Defiant has certainly dealt a full house with Hand of Fate. It blends together two genres into one package, with well-paced battles and lots to do on the collecting side of things. Its battles can be overwhelming and at times not as polished as they should be, but this game still deserves your attention, especially if you seek something new on the role-playing front. Take a gamble on this Hand.
If the setting and lore of The Order: 1886 interest you at all, the game is at least worth a rental. Those hoping for a meaty, innovative experience however need not bother as the game wastes much of its potential on rehashed gameplay systems, an unsatisfyingly thin story, and a noticeable lack of long-term appeal.
Mario vs. Donkey Kong: Tipping Stars is hardly a game-changer, as it plays it too safe instead of establishing a truly remarkable entry in the series. Still, thanks to some solid community-based support and a reasonable Cross-Buy program, it's a moderate enough value to build upon, especially if you're a fan of the series.
Even with a new setting and a new developer, Battlefield Hardline is still a Battlefield game which means it can be a rough road to travel for more casual shooter fans. The story campaign is fun but has zero lasting appeal once you beat it and the multiplayer is something you can only really enjoy for the long term if you're willing to invest in the game's Premium service or you have a dedicated group of friends to play with. Battlefield Hardline may have taken strides to shake up the core Battlefield experience but, in many ways, it's still more of the same old Battlefield, for better or for worse.
As someone who has admittedly grown a bit tired with the Assassin's Creed series, I found Assassin's Creed Chronicles: China to be an invigorating breath of fresh air. The minor quibbles I had while playing it weren't enough to ruin what is, to me, an expertly-crafted side-scrolling adventure.
In its current launch state, Catlateral Damage doesn’t offer enough content to remain compelling over the long term. However, its unique premise combined with its abundant amount of potential could eventually give it the staying power it deserves.
If you're really, truly desperate for a new adventure-horror game in the vein of Dear Esther and you consider yourself to literally have the patience of a saint, at the very least Kholat will look and sound pretty as you play it. Anyone who doesn't want to deal with tedious gameplay, a confusing story, or frustrating progress roadblocks however should steer clear.
A Matter of Family is an admirable attempt to bring a playable version of Batgirl into the Arkham fold but noticeable technical issues, severe narrative inconsistencies, and a main story that literally goes nowhere drag it down from the lofty heights of greatness.
While Need for Speed may look and sound great from afar, it's sadly little more than a mostly empty box wrapped in shiny wrapping paper (and one which you can only open when connected to the internet to boot). If you're desperate for a new racing game experience, you could do worse, just bear in mind that your mileage will definitely vary.
While there are some very minor cracks in the foundation, Call of Duty: Black Ops 3 still proves itself to be an excellent continuation of not only the Black Ops series but also of the entire Call of Duty IP. If you're looking for a fun, challenging, and comprehensive new-gen shooter experience, Black Ops 3 should definitely tide you over for the next several months (possibly years) at least.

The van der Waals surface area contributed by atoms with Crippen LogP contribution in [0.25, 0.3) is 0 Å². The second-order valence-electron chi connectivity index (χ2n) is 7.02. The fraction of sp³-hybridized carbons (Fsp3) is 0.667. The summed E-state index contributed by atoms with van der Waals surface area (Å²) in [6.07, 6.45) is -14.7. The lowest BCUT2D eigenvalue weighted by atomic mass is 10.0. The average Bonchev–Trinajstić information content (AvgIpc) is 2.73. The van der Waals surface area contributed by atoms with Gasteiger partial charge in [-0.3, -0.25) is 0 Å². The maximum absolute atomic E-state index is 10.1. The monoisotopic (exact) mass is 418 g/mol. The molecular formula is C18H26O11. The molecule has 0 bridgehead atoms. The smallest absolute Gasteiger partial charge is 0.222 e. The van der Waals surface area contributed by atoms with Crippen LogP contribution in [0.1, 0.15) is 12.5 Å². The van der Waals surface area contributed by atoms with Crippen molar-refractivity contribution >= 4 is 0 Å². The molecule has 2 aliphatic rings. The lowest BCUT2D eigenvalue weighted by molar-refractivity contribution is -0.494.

Despite including several different game types and modes, Ubisoft clearly designed Rainbow Six Siege with a very specific kind of player in mind. If you have an abundance of patience, fortitude, and maybe a few gamer friends you can wrangle up, Siege could be just the tactical shooter experience you're looking for. If you're looking for a fun game you can kick back with and enjoy in a more casual way, you might want to look elsewhere.
With a few tweaks and maybe a more casual-friendly difficulty level, Tharsis could be a fun strategy alternative for those who don't enjoy building large kingdoms or waging wars that take hours to complete. In its current state however, Tharsis is little more than a sadistically cruel game of digital roulette.
I wouldn't go so far as to say The Division is the online shooter experience that will usher the genre into a new golden age, but it is a worthy alternative for those who are looking for a more methodical and immersive experience than what games like Destiny can offer. There are still no guarantees about The Division's long-term sustainability, but the strong out-of-the-gate showing it has already made is certainly a good start.
Dark Souls 3 doesn't take many risks, but when you have fans that played Demon's Souls, Dark Souls, Dark Souls 2 and Bloodborne, you need something to keep the series fresh and new. Dark Souls 3 doesn't offer anything like that, which means you should already know if you'd enjoy the new game. It's more of the same, with slight adjustments to differentiate it from the other games in the series.
While Battleborn didn't gel as well with my gaming sensibilities as much as I'd hoped it would, even I can't deny that the game has a lot to offer to the right sort of gamer. If you're itching for a new Borderlands-esque experience which is all but guaranteed to keep you occupied over the long term, Battleborn will certainly scratch that itch. If, however, you never cared for the Borderlands style of humor, and you're more of a solo-minded gamer, you might want to look elsewhere for your next shooter fix.
The lack of passion Dambuster Studios clearly felt when developing Homefront: The Revolution shines through in the game's lackluster story, bland gameplay, and misused setting. Even if you enjoyed the original Homefront, you're better off sitting this revolution out.